Assessing Parents’ Motives for Talking About Alcohol With Their Emerging Adult Children
Past research has explored the content and frequency of alcohol-specific communication between parents and their emerging adult children. The current study aimed to address a gap in the research by examining parents’ motivation for discussing alcohol.
To accomplish this, researchers developed a multidimensional Parent Motives for Alcohol Communication Scale (PMACS). A total of 633 parents completed the PMACS along with measures assessing communication frequency, communication content, attitudes toward alcohol use, relationship quality, and perceptions of child alcohol use.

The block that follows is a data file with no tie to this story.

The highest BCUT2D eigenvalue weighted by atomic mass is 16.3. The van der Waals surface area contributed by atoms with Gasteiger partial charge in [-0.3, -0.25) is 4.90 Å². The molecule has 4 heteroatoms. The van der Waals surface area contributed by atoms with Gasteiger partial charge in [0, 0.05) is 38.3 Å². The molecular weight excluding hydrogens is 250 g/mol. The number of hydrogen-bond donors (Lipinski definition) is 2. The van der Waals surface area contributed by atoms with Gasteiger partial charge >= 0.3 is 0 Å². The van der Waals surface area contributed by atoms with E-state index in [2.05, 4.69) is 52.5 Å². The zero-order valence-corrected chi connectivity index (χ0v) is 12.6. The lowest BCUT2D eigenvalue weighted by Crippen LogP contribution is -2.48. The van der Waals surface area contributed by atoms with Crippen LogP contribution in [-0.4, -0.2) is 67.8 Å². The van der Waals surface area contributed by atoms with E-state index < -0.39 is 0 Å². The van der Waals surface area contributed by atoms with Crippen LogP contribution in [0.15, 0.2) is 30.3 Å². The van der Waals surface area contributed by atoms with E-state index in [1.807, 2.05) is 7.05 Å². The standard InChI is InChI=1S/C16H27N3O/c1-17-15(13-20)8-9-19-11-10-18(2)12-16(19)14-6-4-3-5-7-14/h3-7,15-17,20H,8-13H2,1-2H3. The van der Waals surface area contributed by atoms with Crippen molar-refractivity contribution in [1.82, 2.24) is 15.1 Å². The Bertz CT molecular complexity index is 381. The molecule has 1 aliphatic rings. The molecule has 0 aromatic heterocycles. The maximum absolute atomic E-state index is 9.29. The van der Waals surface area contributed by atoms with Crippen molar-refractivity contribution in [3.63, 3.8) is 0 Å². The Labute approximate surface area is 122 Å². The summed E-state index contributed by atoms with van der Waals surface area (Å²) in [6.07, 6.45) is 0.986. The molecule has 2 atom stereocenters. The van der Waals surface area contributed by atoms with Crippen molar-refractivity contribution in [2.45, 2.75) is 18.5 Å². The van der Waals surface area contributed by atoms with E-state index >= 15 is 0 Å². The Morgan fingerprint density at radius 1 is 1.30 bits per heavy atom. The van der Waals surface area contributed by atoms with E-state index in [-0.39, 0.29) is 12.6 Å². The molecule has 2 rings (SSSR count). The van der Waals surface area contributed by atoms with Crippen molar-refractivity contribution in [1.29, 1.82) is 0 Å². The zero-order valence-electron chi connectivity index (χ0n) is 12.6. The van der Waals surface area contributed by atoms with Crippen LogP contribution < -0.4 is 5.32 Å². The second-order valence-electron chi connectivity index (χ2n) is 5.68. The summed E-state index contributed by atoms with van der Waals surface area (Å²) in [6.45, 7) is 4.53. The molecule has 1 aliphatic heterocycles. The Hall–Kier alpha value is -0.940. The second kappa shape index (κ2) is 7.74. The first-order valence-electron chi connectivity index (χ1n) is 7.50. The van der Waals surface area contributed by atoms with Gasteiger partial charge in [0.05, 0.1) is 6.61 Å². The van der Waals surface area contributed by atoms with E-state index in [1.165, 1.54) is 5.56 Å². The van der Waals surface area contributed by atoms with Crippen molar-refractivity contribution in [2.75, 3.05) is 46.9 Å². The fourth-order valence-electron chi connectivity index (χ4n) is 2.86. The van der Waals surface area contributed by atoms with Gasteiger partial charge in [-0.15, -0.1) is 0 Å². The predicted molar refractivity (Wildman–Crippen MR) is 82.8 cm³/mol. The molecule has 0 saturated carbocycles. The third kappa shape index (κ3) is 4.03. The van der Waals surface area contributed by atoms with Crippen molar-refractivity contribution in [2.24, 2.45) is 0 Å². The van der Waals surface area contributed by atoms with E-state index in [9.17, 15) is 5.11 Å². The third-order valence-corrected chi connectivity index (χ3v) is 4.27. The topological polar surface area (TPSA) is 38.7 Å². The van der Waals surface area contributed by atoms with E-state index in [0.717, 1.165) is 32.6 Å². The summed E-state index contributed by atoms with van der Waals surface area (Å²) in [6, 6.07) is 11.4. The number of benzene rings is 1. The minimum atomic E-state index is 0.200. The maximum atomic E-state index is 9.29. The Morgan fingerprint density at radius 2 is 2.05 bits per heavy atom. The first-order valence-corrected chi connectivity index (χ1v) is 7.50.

Results and conclusion
An Exploratory Factor Analysis yielded five core communication motives. Parents were commonly motivated by,
- desires to prevent their child’s alcohol use,
- to respond to their child’s heavy alcohol use,
- to teach their child how to use alcohol “safely”,
- to meet relationship needs or expectations, and
- by a family history of alcohol problems.
After controlling for demographic factors, communication motives predicted frequency of alcohol-specific communication.
The patterns of relationship among motives and conceptually related constructs provided preliminary support for the construct validity of the PMACS.